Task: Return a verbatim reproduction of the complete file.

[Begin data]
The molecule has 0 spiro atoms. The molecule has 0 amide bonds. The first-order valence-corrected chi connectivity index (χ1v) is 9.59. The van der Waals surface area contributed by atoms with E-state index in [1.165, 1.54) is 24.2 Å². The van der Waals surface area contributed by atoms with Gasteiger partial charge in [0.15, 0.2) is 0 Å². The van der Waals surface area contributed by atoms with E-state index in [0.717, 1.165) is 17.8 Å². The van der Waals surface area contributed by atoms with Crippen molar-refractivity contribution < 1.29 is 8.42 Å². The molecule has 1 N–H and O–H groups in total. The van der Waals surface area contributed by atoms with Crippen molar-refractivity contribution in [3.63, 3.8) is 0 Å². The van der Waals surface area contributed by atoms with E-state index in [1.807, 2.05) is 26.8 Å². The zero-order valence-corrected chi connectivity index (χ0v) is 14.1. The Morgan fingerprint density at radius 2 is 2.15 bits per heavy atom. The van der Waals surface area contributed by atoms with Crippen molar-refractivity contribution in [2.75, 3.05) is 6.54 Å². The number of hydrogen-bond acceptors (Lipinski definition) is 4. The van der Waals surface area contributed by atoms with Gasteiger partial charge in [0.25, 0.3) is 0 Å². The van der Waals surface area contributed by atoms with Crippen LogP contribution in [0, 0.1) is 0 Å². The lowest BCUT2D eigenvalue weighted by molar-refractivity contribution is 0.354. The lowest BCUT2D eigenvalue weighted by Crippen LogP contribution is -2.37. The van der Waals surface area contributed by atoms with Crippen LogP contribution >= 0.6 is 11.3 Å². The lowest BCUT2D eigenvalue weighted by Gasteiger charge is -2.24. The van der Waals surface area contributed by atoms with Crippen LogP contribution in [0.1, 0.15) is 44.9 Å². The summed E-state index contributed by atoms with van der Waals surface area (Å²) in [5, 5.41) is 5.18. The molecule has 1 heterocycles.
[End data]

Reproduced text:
The molecule has 0 spiro atoms. The molecule has 0 amide bonds. The first-order valence-corrected chi connectivity index (χ1v) is 9.59. The van der Waals surface area contributed by atoms with E-state index in [1.165, 1.54) is 24.2 Å². The van der Waals surface area contributed by atoms with Gasteiger partial charge in [0.15, 0.2) is 0 Å². The van der Waals surface area contributed by atoms with E-state index in [0.717, 1.165) is 17.8 Å². The van der Waals surface area contributed by atoms with Crippen molar-refractivity contribution < 1.29 is 8.42 Å². The molecule has 1 N–H and O–H groups in total. The van der Waals surface area contributed by atoms with Crippen molar-refractivity contribution in [3.63, 3.8) is 0 Å². The van der Waals surface area contributed by atoms with E-state index in [1.807, 2.05) is 26.8 Å². The zero-order valence-corrected chi connectivity index (χ0v) is 14.1. The Morgan fingerprint density at radius 2 is 2.15 bits per heavy atom. The van der Waals surface area contributed by atoms with Crippen molar-refractivity contribution in [2.75, 3.05) is 6.54 Å². The number of hydrogen-bond acceptors (Lipinski definition) is 4. The van der Waals surface area contributed by atoms with Gasteiger partial charge in [0.25, 0.3) is 0 Å². The van der Waals surface area contributed by atoms with Crippen LogP contribution in [0, 0.1) is 0 Å². The lowest BCUT2D eigenvalue weighted by molar-refractivity contribution is 0.354. The lowest BCUT2D eigenvalue weighted by Crippen LogP contribution is -2.37. The van der Waals surface area contributed by atoms with Crippen LogP contribution >= 0.6 is 11.3 Å². The lowest BCUT2D eigenvalue weighted by Gasteiger charge is -2.24. The van der Waals surface area contributed by atoms with Crippen LogP contribution in [0.1, 0.15) is 44.9 Å². The summed E-state index contributed by atoms with van der Waals surface area (Å²) in [5, 5.41) is 5.18. The molecule has 1 heterocycles.